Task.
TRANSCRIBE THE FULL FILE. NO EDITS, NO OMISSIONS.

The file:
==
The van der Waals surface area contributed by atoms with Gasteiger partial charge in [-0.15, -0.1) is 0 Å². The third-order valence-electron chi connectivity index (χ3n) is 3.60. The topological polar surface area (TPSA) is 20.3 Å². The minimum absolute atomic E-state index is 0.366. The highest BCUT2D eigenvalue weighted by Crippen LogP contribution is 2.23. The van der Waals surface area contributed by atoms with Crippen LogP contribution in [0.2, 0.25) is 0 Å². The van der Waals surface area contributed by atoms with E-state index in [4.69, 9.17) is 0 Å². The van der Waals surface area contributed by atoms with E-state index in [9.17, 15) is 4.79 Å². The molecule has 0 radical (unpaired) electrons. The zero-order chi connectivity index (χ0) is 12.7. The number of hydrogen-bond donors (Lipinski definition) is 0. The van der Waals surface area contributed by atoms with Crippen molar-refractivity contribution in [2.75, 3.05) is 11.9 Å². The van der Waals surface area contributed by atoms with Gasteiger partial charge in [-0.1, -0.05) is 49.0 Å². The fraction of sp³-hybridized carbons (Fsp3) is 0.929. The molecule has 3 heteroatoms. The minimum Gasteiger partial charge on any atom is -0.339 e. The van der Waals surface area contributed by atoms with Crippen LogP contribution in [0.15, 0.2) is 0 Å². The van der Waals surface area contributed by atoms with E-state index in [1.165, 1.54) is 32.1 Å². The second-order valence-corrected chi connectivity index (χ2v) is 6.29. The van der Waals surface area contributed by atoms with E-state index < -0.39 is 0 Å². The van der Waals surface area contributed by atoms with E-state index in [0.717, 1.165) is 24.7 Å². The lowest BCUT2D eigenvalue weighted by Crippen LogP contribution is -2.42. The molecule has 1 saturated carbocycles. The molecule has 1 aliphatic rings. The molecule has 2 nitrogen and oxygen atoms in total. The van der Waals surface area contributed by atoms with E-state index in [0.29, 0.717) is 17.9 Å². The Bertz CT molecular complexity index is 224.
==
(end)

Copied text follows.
The van der Waals surface area contributed by atoms with Gasteiger partial charge in [-0.15, -0.1) is 0 Å². The third-order valence-electron chi connectivity index (χ3n) is 3.60. The topological polar surface area (TPSA) is 20.3 Å². The minimum absolute atomic E-state index is 0.366. The highest BCUT2D eigenvalue weighted by Crippen LogP contribution is 2.23. The van der Waals surface area contributed by atoms with Crippen LogP contribution in [0.2, 0.25) is 0 Å². The van der Waals surface area contributed by atoms with E-state index in [4.69, 9.17) is 0 Å². The van der Waals surface area contributed by atoms with E-state index in [9.17, 15) is 4.79 Å². The molecule has 0 radical (unpaired) electrons. The zero-order chi connectivity index (χ0) is 12.7. The number of hydrogen-bond donors (Lipinski definition) is 0. The van der Waals surface area contributed by atoms with Crippen molar-refractivity contribution in [2.75, 3.05) is 11.9 Å². The van der Waals surface area contributed by atoms with Gasteiger partial charge in [-0.1, -0.05) is 49.0 Å². The fraction of sp³-hybridized carbons (Fsp3) is 0.929. The molecule has 3 heteroatoms. The minimum Gasteiger partial charge on any atom is -0.339 e. The van der Waals surface area contributed by atoms with Crippen LogP contribution in [0.15, 0.2) is 0 Å². The van der Waals surface area contributed by atoms with E-state index in [1.165, 1.54) is 32.1 Å². The second-order valence-corrected chi connectivity index (χ2v) is 6.29. The van der Waals surface area contributed by atoms with E-state index < -0.39 is 0 Å². The van der Waals surface area contributed by atoms with E-state index in [0.717, 1.165) is 24.7 Å². The lowest BCUT2D eigenvalue weighted by Crippen LogP contribution is -2.42. The molecule has 1 saturated carbocycles. The molecule has 1 aliphatic rings. The molecule has 2 nitrogen and oxygen atoms in total. The van der Waals surface area contributed by atoms with E-state index in [0.29, 0.717) is 17.9 Å². The Bertz CT molecular complexity index is 224.